Start by logging your food (myfitnesspal isn’t perfect, but the free version is good enough, it’s what I have my clients use). Logging will give you a basic idea of how much sodium you’re getting from your food. If you’re eating a bag of pork rinds every day (which is an awesome idea), along with some delicious salted pili nuts, a few ounces of liverwurst, and 4-6 strips of bacon, well then you’re already doing pretty well. But you might be surprised at how little you’re getting if you’re not eating sodium laden foods. So figure out what you’re getting from food, then add enough (through the methods I will discuss next) to get in that 4,000mg ballpark for starters. If you feel great, stop there. If not, bump it up by 500mg at a time until you find your sweet spot.
Methods and Timing of Sodium Supplementation
1: Table salt
The simple/cheap method is just straight table salt. You get 590mg in ¼ teaspoon. Measure out ¼ - ½ teaspoon, toss it in some water and chug it. What about pink Himalayan Sea Salt you say? That’s some unnecessary nonsense. The tiny amount of trace minerals you get, coupled with the energical vibrations from the magical monks that harvested it won’t make a bit of difference.
2: Sodium Chloride Tabs
If you don’t love the taste of chugging a glass of salty water, and you love swallowing pills, no judgement here. Same dosage applies.
3: Rapunzel Bouillon Cubes
These things make a delicious drink. Cut a cube in half, drop it in a coffee mug with some water, microwave it, drink it like a tea. And don’t you dare grab some garbage bouillon cubes from the grocery store, they’re all filled with hydrogenated oils, aka, trans fatty acids.
4: Morton’s Lite Salt
This is a combo of sodium and potassium. You can’t really buy potassium in useful amounts as a supplement, because it’s what’s in a lethal injection, and if you OD on it, you’ll stop your heart. If sodium isn’t doing the trick on its own (usually it does, because your body starts dumping potassium only after sodium is depleted, in order to protect your heart), then you can try a sodium/potassium combo like this. But I'd recommend talking to a professional first. Or eat ½ an avocado every day and count it as part of your carb intake. Don’t eat bananas. Bananas are for morons. Also don’t take more than ½ tsp of this at a time.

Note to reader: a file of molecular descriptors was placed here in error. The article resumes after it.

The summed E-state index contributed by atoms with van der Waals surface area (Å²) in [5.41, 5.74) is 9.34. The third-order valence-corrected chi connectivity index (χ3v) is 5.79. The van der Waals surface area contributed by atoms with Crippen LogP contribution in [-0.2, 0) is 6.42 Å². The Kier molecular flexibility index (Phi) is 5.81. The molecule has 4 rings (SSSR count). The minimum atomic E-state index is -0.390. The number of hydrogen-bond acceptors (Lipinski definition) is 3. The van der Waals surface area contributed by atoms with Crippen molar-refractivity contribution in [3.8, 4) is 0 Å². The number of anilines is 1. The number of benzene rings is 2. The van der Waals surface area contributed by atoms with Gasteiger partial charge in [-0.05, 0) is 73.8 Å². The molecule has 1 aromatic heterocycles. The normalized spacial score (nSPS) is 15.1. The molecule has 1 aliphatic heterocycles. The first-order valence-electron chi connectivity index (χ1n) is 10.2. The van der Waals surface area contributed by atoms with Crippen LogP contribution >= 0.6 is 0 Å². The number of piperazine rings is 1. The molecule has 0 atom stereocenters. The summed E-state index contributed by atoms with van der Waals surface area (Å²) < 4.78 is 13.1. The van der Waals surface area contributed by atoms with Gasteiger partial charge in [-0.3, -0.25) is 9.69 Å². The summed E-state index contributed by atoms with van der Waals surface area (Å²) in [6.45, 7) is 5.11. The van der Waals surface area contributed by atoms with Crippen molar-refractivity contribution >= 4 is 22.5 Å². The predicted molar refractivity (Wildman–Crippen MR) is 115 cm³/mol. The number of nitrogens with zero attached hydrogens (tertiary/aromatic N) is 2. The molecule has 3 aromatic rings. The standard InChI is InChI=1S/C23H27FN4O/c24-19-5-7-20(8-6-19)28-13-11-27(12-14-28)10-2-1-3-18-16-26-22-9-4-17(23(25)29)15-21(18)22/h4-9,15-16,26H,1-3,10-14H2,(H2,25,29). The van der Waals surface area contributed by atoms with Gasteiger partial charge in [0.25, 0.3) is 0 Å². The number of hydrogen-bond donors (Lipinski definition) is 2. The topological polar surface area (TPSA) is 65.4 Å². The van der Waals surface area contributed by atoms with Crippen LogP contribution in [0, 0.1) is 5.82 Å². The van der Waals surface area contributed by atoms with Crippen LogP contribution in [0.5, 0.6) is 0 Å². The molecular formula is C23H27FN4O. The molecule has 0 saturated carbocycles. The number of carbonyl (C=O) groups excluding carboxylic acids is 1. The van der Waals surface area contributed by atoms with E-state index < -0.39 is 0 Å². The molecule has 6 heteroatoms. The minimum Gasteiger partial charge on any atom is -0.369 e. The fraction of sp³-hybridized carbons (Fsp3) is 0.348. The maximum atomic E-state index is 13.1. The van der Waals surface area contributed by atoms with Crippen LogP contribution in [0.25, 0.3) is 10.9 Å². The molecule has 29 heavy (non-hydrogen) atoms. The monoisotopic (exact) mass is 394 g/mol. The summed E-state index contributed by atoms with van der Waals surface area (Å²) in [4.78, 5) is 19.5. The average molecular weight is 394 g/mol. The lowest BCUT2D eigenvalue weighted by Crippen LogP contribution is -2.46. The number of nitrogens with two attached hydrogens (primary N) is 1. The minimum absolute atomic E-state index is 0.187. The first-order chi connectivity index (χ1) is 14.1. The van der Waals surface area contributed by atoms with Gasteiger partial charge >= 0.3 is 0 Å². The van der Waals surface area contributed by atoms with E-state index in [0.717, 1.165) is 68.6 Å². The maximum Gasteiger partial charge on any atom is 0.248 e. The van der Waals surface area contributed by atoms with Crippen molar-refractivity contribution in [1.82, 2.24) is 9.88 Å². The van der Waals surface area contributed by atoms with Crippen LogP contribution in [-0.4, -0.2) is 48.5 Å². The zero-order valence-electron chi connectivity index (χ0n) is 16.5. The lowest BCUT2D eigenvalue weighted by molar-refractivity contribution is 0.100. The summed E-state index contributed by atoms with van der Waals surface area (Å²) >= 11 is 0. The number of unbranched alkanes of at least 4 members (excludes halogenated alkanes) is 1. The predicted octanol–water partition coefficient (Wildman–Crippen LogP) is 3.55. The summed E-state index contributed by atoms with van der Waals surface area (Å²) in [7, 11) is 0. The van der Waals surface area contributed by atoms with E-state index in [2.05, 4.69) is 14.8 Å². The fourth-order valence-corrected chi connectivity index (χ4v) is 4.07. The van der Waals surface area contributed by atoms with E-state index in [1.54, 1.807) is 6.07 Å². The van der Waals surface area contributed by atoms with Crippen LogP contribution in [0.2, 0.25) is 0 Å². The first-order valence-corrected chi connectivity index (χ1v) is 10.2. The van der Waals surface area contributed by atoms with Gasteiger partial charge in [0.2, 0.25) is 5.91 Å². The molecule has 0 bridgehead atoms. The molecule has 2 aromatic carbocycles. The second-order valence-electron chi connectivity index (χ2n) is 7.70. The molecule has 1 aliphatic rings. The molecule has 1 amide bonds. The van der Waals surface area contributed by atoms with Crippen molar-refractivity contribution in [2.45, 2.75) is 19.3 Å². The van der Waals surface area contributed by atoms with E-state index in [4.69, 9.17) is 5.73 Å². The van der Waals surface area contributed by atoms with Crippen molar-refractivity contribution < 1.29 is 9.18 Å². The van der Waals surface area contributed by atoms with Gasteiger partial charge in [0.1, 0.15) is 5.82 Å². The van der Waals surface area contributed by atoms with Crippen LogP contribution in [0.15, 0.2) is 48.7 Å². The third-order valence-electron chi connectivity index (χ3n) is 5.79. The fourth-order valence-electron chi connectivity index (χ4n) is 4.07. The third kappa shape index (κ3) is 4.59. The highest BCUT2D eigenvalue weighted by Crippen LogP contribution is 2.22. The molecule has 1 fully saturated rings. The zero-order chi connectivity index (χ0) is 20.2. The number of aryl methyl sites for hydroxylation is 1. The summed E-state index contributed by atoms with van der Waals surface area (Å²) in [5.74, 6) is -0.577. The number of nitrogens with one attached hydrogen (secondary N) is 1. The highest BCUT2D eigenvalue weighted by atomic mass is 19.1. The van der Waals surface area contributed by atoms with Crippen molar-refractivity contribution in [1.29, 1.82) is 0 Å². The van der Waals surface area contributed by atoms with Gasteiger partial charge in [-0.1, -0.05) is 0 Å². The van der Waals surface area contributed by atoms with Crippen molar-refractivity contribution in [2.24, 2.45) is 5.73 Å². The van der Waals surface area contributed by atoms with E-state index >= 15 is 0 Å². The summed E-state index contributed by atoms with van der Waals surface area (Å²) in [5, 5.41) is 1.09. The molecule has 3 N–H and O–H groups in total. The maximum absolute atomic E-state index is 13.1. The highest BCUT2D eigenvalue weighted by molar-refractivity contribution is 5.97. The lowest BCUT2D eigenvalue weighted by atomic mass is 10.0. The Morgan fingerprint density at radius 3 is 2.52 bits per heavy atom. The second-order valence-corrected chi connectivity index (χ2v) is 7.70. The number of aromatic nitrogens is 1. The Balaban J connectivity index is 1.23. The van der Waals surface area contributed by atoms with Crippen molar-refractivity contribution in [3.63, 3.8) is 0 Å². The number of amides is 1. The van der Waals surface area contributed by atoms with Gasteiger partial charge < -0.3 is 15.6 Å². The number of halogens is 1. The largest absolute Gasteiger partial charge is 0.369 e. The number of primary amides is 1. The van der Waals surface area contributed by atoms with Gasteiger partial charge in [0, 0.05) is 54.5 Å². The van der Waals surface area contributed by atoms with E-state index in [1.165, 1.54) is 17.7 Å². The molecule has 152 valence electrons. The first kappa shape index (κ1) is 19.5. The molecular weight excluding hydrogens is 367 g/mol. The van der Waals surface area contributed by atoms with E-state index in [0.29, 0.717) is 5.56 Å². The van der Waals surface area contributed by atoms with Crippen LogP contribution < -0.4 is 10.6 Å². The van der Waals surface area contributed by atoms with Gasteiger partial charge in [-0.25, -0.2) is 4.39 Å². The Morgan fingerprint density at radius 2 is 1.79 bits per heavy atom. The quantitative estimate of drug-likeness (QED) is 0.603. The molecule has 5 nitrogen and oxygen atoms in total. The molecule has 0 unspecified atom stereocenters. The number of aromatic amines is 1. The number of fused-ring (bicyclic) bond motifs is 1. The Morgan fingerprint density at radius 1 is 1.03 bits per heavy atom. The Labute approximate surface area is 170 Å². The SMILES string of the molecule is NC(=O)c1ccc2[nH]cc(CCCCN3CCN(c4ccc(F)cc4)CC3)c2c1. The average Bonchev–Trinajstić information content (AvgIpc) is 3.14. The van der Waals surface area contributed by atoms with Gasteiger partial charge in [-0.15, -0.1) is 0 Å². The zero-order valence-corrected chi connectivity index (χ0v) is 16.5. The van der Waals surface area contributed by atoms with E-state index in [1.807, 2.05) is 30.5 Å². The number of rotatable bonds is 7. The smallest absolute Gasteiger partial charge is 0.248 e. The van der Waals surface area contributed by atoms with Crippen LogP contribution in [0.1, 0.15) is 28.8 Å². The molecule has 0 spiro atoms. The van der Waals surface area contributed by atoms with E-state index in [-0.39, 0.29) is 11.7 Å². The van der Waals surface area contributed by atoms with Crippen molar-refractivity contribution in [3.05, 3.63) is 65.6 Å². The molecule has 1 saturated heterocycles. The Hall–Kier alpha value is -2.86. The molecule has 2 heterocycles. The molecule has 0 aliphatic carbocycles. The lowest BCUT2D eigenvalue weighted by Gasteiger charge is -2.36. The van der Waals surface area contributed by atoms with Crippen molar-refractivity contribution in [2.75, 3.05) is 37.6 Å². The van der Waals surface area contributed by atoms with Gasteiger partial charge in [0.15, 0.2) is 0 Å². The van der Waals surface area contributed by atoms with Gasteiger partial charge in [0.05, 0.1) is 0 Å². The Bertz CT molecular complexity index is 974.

My clients typically dose sodium supplementation either first thing in the morning, or pre-workout (if those are different times). Pre-workout is a great idea, but if you aren’t currently on a workout program (rethink that), or it’s an off day, then just consider doing it with your morning routine. If you’re not getting much sodium from food that day, consider doing it again in the afternoon.
Word of caution, you’ll likely want to avoid ever going over 1,000mg of sodium at one time. Some people can get away with much more than that, but it’s rare, and unnecessary. Signs of acute sodium overload are things like nausea, headache, elevated blood pressure, feeling your heart beat in your forehead, etc. That just means you took way more than your body could handle at once. Which I just told you not to do. Keep it between 500-1000mg per dose and you should be fine. With any supplement/nutrient, always start small and try to find the lowest effective dose.
Also, if you take exogenous ketone salts like KetoCaNa, remember that it has a bunch of sodium in it. DO NOT add sodium when taking a ketone salt supplement.
Finally, if you’re on blood pressure medication, or really, any medication, don't play with sodium intake without discussing with your doctor. If you’re not on a low carb, ketogenic, or carnivore diet, you don't necessarily need to increase your sodium intake, but keep in mind that overly restricting it is likely unhealthy based on the most current research.